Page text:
• D.C. Singles July 2, 2016, 11:41 am

    Glad you finally got the opportunity to run the best SIG if not best work/war horse of all time. I’ve been working mine out on the range for 8 years and on duty for the last 3 and it is the most reliable and accurate pistol I’ve ever owned. The confidence it inspires will walk you in and out of any scenario you encounter with gusto. As a bigger guy I have no trouble concealing it with a 10 degree cant IWB at 2:00, but it is truly at home in a duty rig or mounted on your plate carrier. I find the beaver tail to be more for looks than function as there’s zero risk of slide bite and if anything it’ll end up jabbing you in the ribs or hanging up on your cover garment. (This is why all my SIG classics are bobbed) I love the SRT, the sites and the front cocking serrations, but it’s the addition of the magwell grips that gives this piece the intangible feeling in your palm that makes you wanna race it or take it into battle. If you already have a p226, get a set of magwells. (It’ll bring out that “inner operator” for sure.)

  • Derek Harrelson January 13, 2016, 12:24 pm

    What is the exact type of safariland holster? I want one for my 226 tacops!

  • Brandon January 10, 2016, 9:46 am

    I’ve been waiting about 1 year to pick one of these up and finally bought one Friday night. Went out in 15 degree temps and froze my fingers a little at the range, but absolutely worth it. I’d say your review hits the nail on the head and I’ll probably read through it again. Thanks!

  • Greg O July 13, 2015, 7:58 pm

    Great review.I bought my first Sig in 1990,a 226,and have been a huge fan ever since.Ive owned several models as well as many firearms from Sigs competition.I recently picked up a 226 Blackwater ( same gun as Tacops) in 9mm and it quickly became one of my favorite handguns ever.The SRT is my favorite feature and ill likely be adding it to all of my Sigs in the future.To address two concerns in the comments #1 the coating on the barrel is easily and safely removed with a 3M scratchpad and #2 there are so many great custom Kydex holster makers out there now that its cheap ( $35 ) and easy to get a great holster for this or any gun nowadays.

  • Josh April 8, 2015, 1:21 pm

    I agree with almost everything in the review except, not liking the sights, I think they are fantastic. I can get on target much faster with these than any other platform. But again this is only my opinion and others will vary also. My only after thought was not loving the beaver tail. I think adding the SRT, front fiber/tridium sight combo to a mk25 might just make that the perfect pistol.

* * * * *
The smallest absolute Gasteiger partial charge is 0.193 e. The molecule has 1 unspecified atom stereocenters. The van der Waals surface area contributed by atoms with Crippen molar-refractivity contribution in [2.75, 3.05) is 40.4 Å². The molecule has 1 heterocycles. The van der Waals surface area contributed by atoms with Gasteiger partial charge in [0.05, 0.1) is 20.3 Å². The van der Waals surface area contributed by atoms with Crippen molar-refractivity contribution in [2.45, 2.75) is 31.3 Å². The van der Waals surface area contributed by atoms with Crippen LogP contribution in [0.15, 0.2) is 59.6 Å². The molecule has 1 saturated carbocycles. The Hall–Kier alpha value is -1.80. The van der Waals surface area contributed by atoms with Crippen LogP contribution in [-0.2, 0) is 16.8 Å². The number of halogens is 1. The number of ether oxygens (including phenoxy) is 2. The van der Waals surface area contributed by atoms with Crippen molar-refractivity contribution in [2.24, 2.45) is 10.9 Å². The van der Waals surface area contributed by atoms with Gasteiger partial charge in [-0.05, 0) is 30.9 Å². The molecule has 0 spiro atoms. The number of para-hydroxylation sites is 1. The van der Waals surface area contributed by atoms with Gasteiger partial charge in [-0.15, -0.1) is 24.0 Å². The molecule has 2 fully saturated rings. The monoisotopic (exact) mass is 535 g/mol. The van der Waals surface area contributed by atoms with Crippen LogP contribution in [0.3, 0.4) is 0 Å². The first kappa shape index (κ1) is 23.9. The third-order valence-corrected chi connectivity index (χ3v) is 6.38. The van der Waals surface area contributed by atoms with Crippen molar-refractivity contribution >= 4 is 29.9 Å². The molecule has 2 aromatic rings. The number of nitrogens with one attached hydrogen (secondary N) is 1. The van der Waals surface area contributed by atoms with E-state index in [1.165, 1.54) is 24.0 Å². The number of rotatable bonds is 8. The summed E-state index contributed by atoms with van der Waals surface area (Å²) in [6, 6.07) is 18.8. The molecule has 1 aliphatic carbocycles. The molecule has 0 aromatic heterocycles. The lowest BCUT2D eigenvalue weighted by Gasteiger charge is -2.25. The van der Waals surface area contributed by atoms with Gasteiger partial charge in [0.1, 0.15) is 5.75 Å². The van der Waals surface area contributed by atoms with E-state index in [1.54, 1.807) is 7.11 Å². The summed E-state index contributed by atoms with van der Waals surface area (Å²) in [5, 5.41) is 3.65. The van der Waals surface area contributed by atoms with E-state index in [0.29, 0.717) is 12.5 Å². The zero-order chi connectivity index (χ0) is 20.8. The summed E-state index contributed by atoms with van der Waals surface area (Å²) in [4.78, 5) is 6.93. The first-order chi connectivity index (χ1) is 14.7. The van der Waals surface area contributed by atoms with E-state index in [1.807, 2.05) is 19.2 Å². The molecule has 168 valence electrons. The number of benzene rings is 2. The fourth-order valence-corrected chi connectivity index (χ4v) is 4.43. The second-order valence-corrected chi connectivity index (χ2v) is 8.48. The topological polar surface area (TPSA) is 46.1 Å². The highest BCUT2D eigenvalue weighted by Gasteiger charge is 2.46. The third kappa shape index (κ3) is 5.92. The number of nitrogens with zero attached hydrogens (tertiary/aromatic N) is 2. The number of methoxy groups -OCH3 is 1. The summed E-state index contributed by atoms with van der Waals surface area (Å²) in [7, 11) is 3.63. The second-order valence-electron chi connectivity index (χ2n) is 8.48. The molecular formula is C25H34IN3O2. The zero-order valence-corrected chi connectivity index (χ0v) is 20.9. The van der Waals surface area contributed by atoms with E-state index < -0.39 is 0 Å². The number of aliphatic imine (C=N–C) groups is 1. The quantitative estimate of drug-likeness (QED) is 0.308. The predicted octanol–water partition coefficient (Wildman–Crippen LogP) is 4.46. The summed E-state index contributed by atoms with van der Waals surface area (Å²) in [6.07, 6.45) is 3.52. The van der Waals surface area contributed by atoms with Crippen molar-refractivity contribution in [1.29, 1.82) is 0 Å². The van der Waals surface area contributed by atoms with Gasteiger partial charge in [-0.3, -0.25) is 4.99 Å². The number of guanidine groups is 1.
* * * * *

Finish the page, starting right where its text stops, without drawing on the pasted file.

• Vincent January 15, 2015, 6:32 pm

    Dave I own a Sig 226 Tac ops I have called safariland five times they to not know the complete model No. of the ALS Holster , you used in your testing of the Pistol can you please let me know all the numbers so i can order this holster. I own six sig pistols they all by fare Best semi s made . I have from your article ALS 6378 what our the middle Numbers should be three sets of Numbers. need your help so I can buy this Holster . SEMPER FI OLD Marine 0331 1969 3/3 Vince

    • GregO July 13, 2015, 8:33 pm

      No dates on this forum so I may be years too late but the Safariland paddle you are looking for is # 6377-477-411. Also Fobus makes a nice one model # SG-21.I just picked up a custom Kydex holster for $35 that I love.Sempre Fi

  • Mike Dixon December 9, 2014, 12:36 pm

    I have owned two Sig tac ops, one in .357 sig and the other in 9mm. Loved them both. I actually preferred the 9mm over the .357 because it was easier to shoot and hold on target. I just bought the new Sig 320 compact and it shoots outstanding also. If you don’t have big bucks, that is the gun you want and it has interchangeable calibers which is nice.

    • Dennis May 10, 2016, 11:26 am

      Thanks!

  • Ken del Valle December 8, 2014, 10:49 pm

    Got my first 1911 at age 15. Carried one for sixteen years of service. I’ve been carring a Sig 226 in 9mm almost as soon as they came out. In the days of useless 9mm ammo, I reconfigured/reloaded my own… it was not useless. Mec-Gar makes a flush fiting 18 round magazines for it. 18+1 is not a bad amount of ammo. I like a “Clipdraw” rather than a holster and I find that placing my thumb on the hammer as I tuck the pistol into my belt is comforting. Don’t see much use for the beaver tail sweep. The 15 round mags have a nice lip on them that aid pull from holster or waistband. As for the 10 lbs. first pull… BFD! What are you?

    I also own .40 and .357 Sig 226’s as well as 229’s.

  • Dave December 8, 2014, 10:34 pm

    Oh, and Fred, our Sig rep says the design staff is working on a fix for the few cracking alloy frames. When the new 10mm debuts in February on the P-220 frame you’ll see an all-stainless steel (slide and frame) Sig that should handle 10mm power. I understand there is a part number, but no pre-orders yet. There will be a hunter version (interesting finish with mounted reflex sight) for around 1.5K, and a plain reverse for around a grand. I doubt you’ll see stainless 226’s, but Sig’s been good at altering their metallurgy to correct issues……just not really fast at doing so.

    • Bob December 10, 2014, 8:13 am

      Sig does make an “all steel” 220, 226, and 229 in their Stainless Steel Series. I have the 220 and two of the 226’s (9mm and .40). Fantastic pistols. Have never been an aluminum fame fan.

      • Dave December 11, 2014, 11:27 am

        Good to know! I’m with you. All-steel are heavy, but worth the reliability.

  • Dave December 8, 2014, 10:25 pm